I have spent the last few days reading "DP's Europe's Displaced Persons, 1945-1951" by Mark Wyman, "Walking Since Daybreak" by Modris Eksteins and also "A Woman in Amber" by Agate Nesaule. Quite enlightening and sometimes quite painful, though I don't know why. The memory of those times is imprinted on my heart but very lightly in my memory! My sympathy, especially, for Agate Nesaule is quite profound, almost as if I have had similar experiences to hers. Hans Simons / Australia Degerloch, Poles, Jews
I noticed, by the way, that you have no mention of a camp at Degerloch, a southern (then) suburb of Stuttgart. My recollection of it was that it was a street of weekenders, and in 1946 was occupied by an overflow of Russian Jews from Cannstadt. When my mother joined the Polish Red Cross, we were quartered there for about six months. The fact that I was a Goim didn't matter. Some of the older people - I was fourteen - took me in hand, taught me carpentry and Yiddish - both of which came in handy once I got to Australia. I have an idea that the camp shut down in Autumn 1946, about the time we moved back to Ludwigsburg. What became of the inmates I don't know.
Hope these odd recollections help! Cheers, George
Carrington Deggendorf, Jews, Russians City archives- Stadtarchiv
östlicher Stadtgraben 28,
United Nations Relief and Rehabilitation Administration Archives Record Group: PAG 4 Box 5-13: District 3: Deggendorf
"Serving as a transit station for 700 refugees awaiting passage to Palestine, the Deggendorf Jewish Community DP Camp No. 7 was established on February 20, 1945, in Bavaria at the site of a former Nazi concentration camp. Camp money is believed to have been introducd in 1945." From Displaced Persons Camp Money by Frank Passic and Steven A. Feller.
06 Aug 2003 From: Georg Haberl
Dear Mrs. Olga Kaczmar,
I visited your website about DP camps 1945 - 1949 in Germany. I'm interested in the Camp 7 - Deggendorf with the outside camps Mietraching and Mainkofen-Natternberg, near Deggendorf. The cause: I'm born 1934 in Degggendorf and research all about the fights of the US-Units in my home-area April/May 1945 and also the following occupation-time. Therefore I'm also interested in all informations, reports, documents and photos about this camp 7 - Deggendorf. Can you help to whom I should write with my requests? Have you the address of the United Nations relief and Rehabilitation Administration Archives? (See address page for UN archives)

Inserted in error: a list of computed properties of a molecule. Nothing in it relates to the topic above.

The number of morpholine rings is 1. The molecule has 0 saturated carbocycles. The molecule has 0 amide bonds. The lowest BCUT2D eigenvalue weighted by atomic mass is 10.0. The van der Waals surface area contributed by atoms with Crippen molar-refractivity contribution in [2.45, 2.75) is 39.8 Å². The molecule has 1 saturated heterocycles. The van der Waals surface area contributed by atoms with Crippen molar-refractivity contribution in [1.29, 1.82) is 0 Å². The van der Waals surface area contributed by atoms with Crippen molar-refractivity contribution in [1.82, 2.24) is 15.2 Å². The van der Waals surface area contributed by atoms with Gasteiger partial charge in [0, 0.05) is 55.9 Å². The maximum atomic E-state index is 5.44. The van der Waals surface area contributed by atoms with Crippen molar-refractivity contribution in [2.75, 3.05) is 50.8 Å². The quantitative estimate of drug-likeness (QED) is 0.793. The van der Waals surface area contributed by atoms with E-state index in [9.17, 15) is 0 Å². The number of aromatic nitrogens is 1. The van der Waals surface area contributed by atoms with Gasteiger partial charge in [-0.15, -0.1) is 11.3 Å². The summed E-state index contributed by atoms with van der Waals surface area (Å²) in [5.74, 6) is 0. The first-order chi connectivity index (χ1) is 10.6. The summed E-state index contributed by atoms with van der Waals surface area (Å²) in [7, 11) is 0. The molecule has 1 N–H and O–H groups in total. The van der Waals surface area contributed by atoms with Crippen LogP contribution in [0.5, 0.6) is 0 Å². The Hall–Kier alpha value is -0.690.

Please excuse, but I must correct some informations about the camp:
It was not established on Febr. 20.1945. Deggendorf was conquered by the 26th YD-Div. at April 27.1945. So the camp must be established May/June 1945!? The camp was not a former Nazi concentrations camp. All the buildings were built 1863 as a hospital. From the beginning of the years 1930... it were used as barracks from the German Wehrmacht (Army), special as military-school for "Unteroffiziere" until the end of war.
I'm very interested in your reply and I hope you can help with my researches. And please excuse my faults in your language. Sincerely Georg Haberl / Germany.
Hello, my name is Leslie Rosenbush. According to several members of my family, my father was interred at Deggendorf D.P. camp post WW II. Would you know where I can turn for a camp list perhaps divulging more information about my father who spoke so little of his wartime experiences in the camps, understandably traumatized by his enslavement and murder of his family. Any help in this direction would be most appreciated. He was in the following camps as well: Budzin, Mielece, Vielicke, Majdanek, Flossenburg and freed by the Russian army at Theresintadt. Do any records or lists survive which may document these interment s either by the Germans or Russians? Where may I turn to? Thank you in advance for whatever help or sources you can provide in my search.p.s. have you heard of a place called "skrent" relating to d.p. interment? Thanx rozebush.